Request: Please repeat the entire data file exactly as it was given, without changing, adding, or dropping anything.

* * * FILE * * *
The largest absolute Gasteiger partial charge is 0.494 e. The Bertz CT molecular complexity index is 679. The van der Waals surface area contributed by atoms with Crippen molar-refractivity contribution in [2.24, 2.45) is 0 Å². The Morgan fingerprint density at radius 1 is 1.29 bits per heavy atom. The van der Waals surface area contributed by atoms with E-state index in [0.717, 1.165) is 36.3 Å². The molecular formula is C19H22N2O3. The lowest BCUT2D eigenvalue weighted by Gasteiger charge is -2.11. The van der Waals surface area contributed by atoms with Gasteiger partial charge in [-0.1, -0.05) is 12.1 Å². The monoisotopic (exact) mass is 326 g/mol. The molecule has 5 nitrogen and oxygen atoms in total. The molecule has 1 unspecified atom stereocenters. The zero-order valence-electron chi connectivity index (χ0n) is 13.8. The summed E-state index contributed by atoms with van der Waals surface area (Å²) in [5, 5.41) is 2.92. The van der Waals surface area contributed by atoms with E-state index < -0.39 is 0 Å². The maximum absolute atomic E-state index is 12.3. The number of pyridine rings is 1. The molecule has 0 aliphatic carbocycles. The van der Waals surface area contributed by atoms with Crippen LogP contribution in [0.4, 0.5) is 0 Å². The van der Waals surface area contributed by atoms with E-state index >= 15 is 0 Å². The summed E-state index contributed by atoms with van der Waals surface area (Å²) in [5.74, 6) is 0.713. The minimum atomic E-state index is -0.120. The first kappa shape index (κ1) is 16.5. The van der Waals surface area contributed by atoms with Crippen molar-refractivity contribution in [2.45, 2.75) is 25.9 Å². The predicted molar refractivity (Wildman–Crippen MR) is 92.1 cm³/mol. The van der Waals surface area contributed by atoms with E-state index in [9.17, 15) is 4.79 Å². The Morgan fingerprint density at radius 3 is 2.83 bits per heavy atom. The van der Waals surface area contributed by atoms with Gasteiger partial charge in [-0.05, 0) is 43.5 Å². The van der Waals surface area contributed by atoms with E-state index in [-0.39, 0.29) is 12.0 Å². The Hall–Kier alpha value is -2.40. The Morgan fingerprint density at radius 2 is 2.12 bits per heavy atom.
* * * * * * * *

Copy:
The largest absolute Gasteiger partial charge is 0.494 e. The Bertz CT molecular complexity index is 679. The van der Waals surface area contributed by atoms with Crippen molar-refractivity contribution in [2.24, 2.45) is 0 Å². The Morgan fingerprint density at radius 1 is 1.29 bits per heavy atom. The van der Waals surface area contributed by atoms with E-state index in [0.717, 1.165) is 36.3 Å². The molecular formula is C19H22N2O3. The lowest BCUT2D eigenvalue weighted by Gasteiger charge is -2.11. The van der Waals surface area contributed by atoms with Gasteiger partial charge in [-0.1, -0.05) is 12.1 Å². The monoisotopic (exact) mass is 326 g/mol. The molecule has 5 nitrogen and oxygen atoms in total. The molecule has 1 unspecified atom stereocenters. The zero-order valence-electron chi connectivity index (χ0n) is 13.8. The summed E-state index contributed by atoms with van der Waals surface area (Å²) in [5, 5.41) is 2.92. The van der Waals surface area contributed by atoms with E-state index < -0.39 is 0 Å². The maximum absolute atomic E-state index is 12.3. The number of pyridine rings is 1. The molecule has 0 aliphatic carbocycles. The van der Waals surface area contributed by atoms with Crippen LogP contribution in [0.4, 0.5) is 0 Å². The van der Waals surface area contributed by atoms with E-state index >= 15 is 0 Å². The summed E-state index contributed by atoms with van der Waals surface area (Å²) in [5.74, 6) is 0.713. The minimum atomic E-state index is -0.120. The first kappa shape index (κ1) is 16.5. The van der Waals surface area contributed by atoms with Crippen molar-refractivity contribution in [2.45, 2.75) is 25.9 Å². The predicted molar refractivity (Wildman–Crippen MR) is 92.1 cm³/mol. The van der Waals surface area contributed by atoms with E-state index in [9.17, 15) is 4.79 Å². The Morgan fingerprint density at radius 3 is 2.83 bits per heavy atom. The van der Waals surface area contributed by atoms with Gasteiger partial charge in [-0.05, 0) is 43.5 Å². The van der Waals surface area contributed by atoms with E-state index in [-0.39, 0.29) is 12.0 Å². The Hall–Kier alpha value is -2.40. The Morgan fingerprint density at radius 2 is 2.12 bits per heavy atom.